Swimming describes a large variety of aquatic activities: competitive swimming, recreational swimming, aquatic exercise, water sports (such as water polo, synchronized swimming, underwater hockey), or keeping afloat in order to survive.
It is hard to say if swimming is an instinct; human beings develop for nine months while living in amniotic fluid and while we are babies, the "swimming movement" happens by reflex when we are in a non-static freeform environment (such as being held up in the air, or when being bathed). This motion usually starts two weeks and lasts around five months post-birth.
The athletic merits of swimming are great; the mass of water provides an element of resistance with every stroke, providing a cardiovascular workout.
Types of strokes
There are different types of repetitive motions, known as strokes, that can be used to swim: the backstroke; the breaststroke; the butterfly; the side-stroke, and "freestyle".
The backstroke is performed while floating in the water on one's back. The legs alternate in kicking motions providing propulsion while the arms rotate about the shoulder. The arm stroke is performed in such a way that the greatest amount of momentum provided in the water occurs when the arm breaks the surface when raised straight up, over the top of the head with the palm facing outward (9 o'clock) to a position where the arm "pulls" the swimmer along under the surface of the water at a perpendicular (6 o'clock) with the palm facing up, acting as a paddle. The stroke is continued as the arm is brought up to the surface, palm upward (3 o'clock) and completed as the arm is raised to another perpendicular (12 o'clock) ready for the next iterative stroke. Each arm performs this movement; the other arm beginning the stroke when the first arm breaks the surface of the water over the top of the head, providing a continuous movement.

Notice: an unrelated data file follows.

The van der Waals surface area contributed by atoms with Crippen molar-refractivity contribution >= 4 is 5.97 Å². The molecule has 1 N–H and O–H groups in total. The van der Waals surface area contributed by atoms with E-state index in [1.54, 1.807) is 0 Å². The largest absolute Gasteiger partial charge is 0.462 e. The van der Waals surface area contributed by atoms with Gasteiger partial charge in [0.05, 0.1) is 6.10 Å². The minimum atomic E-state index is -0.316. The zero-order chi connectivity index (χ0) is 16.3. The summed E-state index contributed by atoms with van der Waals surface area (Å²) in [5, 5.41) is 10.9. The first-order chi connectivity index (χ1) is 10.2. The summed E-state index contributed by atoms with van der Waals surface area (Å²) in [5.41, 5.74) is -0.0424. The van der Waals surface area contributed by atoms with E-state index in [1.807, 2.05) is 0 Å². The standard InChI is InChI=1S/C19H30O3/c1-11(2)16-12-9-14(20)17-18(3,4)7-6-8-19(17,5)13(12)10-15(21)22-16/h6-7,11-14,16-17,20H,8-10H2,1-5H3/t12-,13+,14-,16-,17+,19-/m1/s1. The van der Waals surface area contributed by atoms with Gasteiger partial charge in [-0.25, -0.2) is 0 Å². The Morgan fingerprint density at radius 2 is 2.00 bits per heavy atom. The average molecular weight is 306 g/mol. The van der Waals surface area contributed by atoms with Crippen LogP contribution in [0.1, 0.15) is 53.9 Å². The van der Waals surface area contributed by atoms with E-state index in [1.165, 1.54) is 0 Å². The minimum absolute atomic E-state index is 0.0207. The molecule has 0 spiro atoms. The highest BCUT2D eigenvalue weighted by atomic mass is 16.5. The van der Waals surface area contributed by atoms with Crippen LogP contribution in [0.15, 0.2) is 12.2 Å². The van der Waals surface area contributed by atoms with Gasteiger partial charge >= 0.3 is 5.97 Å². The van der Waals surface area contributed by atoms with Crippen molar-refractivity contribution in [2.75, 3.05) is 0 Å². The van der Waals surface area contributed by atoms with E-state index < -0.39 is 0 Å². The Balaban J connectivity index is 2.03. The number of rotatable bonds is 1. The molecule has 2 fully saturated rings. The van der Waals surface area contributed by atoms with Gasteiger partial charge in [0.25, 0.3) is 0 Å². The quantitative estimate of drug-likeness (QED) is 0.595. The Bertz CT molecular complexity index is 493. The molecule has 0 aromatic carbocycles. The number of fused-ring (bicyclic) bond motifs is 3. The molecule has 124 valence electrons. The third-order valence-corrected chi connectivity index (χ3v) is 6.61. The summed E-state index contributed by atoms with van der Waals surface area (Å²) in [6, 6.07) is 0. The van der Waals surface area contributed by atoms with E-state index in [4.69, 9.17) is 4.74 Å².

Throughout the entire stroke, the head and body remain in a line approximately parallel with the surface of the water.
Freestyle is a stroke performed while floating face-down in the water. The legs alternate in kicking motion, while the arms alternate "reaching out" to pull the swimmer forward. The majority of the thrust occurs when the outstretched arm breaks the plane of the water, and with arm fully extended is moved from a 9 o'clock position to a 3 o'clock; similar to that of a boat oar. On the side of whichever arm is due for the next stroke, the swimmer turns his head to that opening and takes in a deep breath. As the hand reaches forward, the head returns face-down in the water and the cycle repeats on the opposite side. Again, like the backstroke, the head and torso should remain in a line approximately parallel with the surface of the water, except during the breathe cycle.